Tick Borne Disease Transmission and Prevention in Pets in Illinois

 

 

 

Tick Borne Disease Transmission and Prevention in Pets in Illinois

 

            According to the Centers for Disease Control and Prevention, 60,000 cases of tick-borne disease were reported in humans in the last year, which has doubled since only 2004. Ticks can feed on mammals, birds, reptiles, and amphibians as their host, meaning they can spread these diseases to both humans and our pets. In Illinois 3,685 tick borne disease cases were reported between 2004-2016, while Wisconsin had 33,255 cases reported (1). Currently in Illinois the following ticks can be found: the American Dog Tick, Blacklegged Tick, Brown Dog Tick, and Lone Star Tick. Diseases transmitted by those ticks include but are not limited to: Lyme Disease, Rocky Mountain Spotted Fever, Anaplasmosis, and Ehrlichia (2).

 

            Tick control is a key aspect of preventing these diseases and is better understood by acknowledging the tick life cycle and where animals come into contact with ticks. The tick life cycle is broken into four phases: egg, larva, nymph, and adult. Ticks must ingest blood meal at each life phase after they hatch in order to survive. Most ticks will feed on different hosts/animals during their life cycle, although the Brown Dog Tick prefers to feed on dogs for each stage. The life cycle length varies by tick but by average is about two to three years (3). Ticks and their pathogens can survive various temperatures and environmental conditions. Depending on the species, some can survive sub-zero temperatures.

 

            Ticks find their hosts by detecting breath (Carbon Dioxide), body odor, vibrations, shadows, and body heat. While ticks are unable to fly or jump, they typically wait on foliage or grass and climb onto a new host as they approach (3). On the other hand, the Brown Dog Tick tends to inhabit indoor areas including dog kennels and human dwellings and can be difficult to completely eradicate from the environment. This tick prefers warm temperatures and can climb walls; it can be found residing in false ceilings which can make it extremely challenging to detect and remove (5).

 

            Once aboard a host, the tick will find a preferred area of attachment to feed. This process can take anywhere from ten minutes to two hours. Some ticks prefer to find an area of thinner skin, like behind the ears. The tick cuts the hosts’ skin and inserts a feeding tube which contains a cement-like substance that allows it to remain adhered to the host while feeding. Tick saliva contains an analgesic agent which prevents the host from being able to feel the tick feeding. If the host contains any blood-borne pathogens, the tick will pick them up while feeding. The pathogen then travels to the tick’s midgut and resides there before it disseminates to the saliva. Once the tick’s saliva contains a pathogen, it may transmit it to the next host while feeding (3, 4). Another means of potential disease transmission is by passage of pathogen-containing feces from the tick into the tick-bite site or other wounds on the hosts’ body (6).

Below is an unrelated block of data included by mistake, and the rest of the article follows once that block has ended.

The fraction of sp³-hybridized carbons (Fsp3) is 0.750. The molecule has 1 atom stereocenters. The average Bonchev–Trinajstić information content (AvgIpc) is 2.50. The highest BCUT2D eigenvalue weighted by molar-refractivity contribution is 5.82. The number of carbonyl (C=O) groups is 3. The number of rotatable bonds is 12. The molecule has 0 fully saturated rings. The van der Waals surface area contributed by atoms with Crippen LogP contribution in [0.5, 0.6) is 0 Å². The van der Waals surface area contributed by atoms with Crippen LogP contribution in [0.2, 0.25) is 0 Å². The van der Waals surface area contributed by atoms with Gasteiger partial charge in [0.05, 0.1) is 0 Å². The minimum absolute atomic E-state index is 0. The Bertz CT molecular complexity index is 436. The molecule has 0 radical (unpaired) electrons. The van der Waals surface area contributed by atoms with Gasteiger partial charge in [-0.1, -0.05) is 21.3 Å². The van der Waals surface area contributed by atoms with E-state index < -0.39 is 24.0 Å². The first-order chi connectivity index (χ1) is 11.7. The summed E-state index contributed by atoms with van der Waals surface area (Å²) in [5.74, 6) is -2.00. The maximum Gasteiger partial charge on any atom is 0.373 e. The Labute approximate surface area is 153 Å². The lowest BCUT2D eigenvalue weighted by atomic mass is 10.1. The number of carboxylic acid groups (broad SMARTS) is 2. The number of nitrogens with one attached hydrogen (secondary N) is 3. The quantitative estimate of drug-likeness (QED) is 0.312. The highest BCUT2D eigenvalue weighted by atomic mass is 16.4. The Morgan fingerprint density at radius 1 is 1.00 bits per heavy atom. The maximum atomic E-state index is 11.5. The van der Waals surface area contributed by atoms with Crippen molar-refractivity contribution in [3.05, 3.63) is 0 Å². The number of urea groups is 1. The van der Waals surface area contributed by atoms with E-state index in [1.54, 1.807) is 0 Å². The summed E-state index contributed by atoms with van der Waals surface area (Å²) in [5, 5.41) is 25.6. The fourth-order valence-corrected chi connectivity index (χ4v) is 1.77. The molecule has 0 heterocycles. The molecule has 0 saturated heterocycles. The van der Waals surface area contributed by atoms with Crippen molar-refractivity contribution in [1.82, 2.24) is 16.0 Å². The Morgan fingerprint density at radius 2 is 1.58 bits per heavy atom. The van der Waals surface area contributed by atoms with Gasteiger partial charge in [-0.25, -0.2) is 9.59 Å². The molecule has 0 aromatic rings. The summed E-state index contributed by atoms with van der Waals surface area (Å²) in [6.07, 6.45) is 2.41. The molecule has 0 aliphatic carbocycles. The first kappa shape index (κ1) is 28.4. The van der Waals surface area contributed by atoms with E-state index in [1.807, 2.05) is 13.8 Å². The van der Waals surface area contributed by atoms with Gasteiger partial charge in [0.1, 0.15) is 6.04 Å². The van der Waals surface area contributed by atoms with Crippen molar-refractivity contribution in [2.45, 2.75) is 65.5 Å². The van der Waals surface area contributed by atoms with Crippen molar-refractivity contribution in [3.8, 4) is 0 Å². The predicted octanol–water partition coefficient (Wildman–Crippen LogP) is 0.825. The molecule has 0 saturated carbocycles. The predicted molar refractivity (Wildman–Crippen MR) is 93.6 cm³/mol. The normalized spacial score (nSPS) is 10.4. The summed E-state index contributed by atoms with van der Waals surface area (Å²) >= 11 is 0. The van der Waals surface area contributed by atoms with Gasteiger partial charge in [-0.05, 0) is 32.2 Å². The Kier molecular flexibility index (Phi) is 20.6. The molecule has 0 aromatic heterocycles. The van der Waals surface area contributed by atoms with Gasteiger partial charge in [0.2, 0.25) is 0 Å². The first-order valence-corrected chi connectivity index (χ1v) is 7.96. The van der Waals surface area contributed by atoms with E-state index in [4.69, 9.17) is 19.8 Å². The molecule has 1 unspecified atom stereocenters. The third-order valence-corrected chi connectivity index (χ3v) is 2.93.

Most of the common pathogens that cause disease in dogs and cats can be transmitted by an infected tick after it is attached to the host for at least 24 hours. However, laboratory studies investigating transmission time have shown inconsistent results and it can vary depending on host species, ambient temperature, and tick species (4). Additionally, viruses and bacteria are constantly mutating and evolving, which can allow them to become smarter and more apt to survive. Therefore, ongoing research is needed to better understand the time of disease transmission from tick to host.

 

            The best way to prevent transmission of tick-borne diseases in pets is by rapid kill of ticks, thorough and regular scanning for presence of ticks, and timely removal if any are found. The most effective veterinary tick prevention products currently on the market kill ticks within 12-24 hours and are available in oral and topical formulas, and depending on the product may have to be administered monthly. It is important to discuss with your veterinarian which tick preventative is most ideal given your pet’s lifestyle and any concurrent diseases, sensitivities, or allergies. Take into consideration the tick prevalence of any geographic region your pet is exposed to. When deciding how often to administer tick preventatives, it is important to understand that ticks and their associated pathogens are hardy organisms that can survive harsh, freezing conditions, and the Brown Dog Tick can be found indoors year-round. Finally, it is prudent to keep up with new information regarding novel tick-borne pathogens and changes in risk of disease transmission.

 

 

1. Centers for Disease Control and Prevention. (2018, May). Illness on the Rise from Mosquito, Tick, and Flea Bites. Retrieved from https://www.cdc.gov/vitalsigns/vector-borne/infographic.html#graphic3

2. Centers for Disease Control and Prevention. (2019, January). Geographic Distribution of Ticks that Bite Humans. Retrieved from https://www.cdc.gov/ticks/geographic_distribution.html

3. Centers for Disease Control and Prevention (2019, April). How Ticks Spread Disease. Retrieved from https://www.cdc.gov/ticks/life_cycle_and_hosts.html

4. Richards, S.L. et al. “Do Tick Attachment Times Vary between Different Tick-Pathogen Systems?” Environments  4.2 (2017).

5. Ford. R.B. (2016). Tick-Borne Disease Diagnosis and Management

6. Alleman, A.R. (2015). Understanding the Transmission of Tick-Borne Pathogens with Public Health Implications

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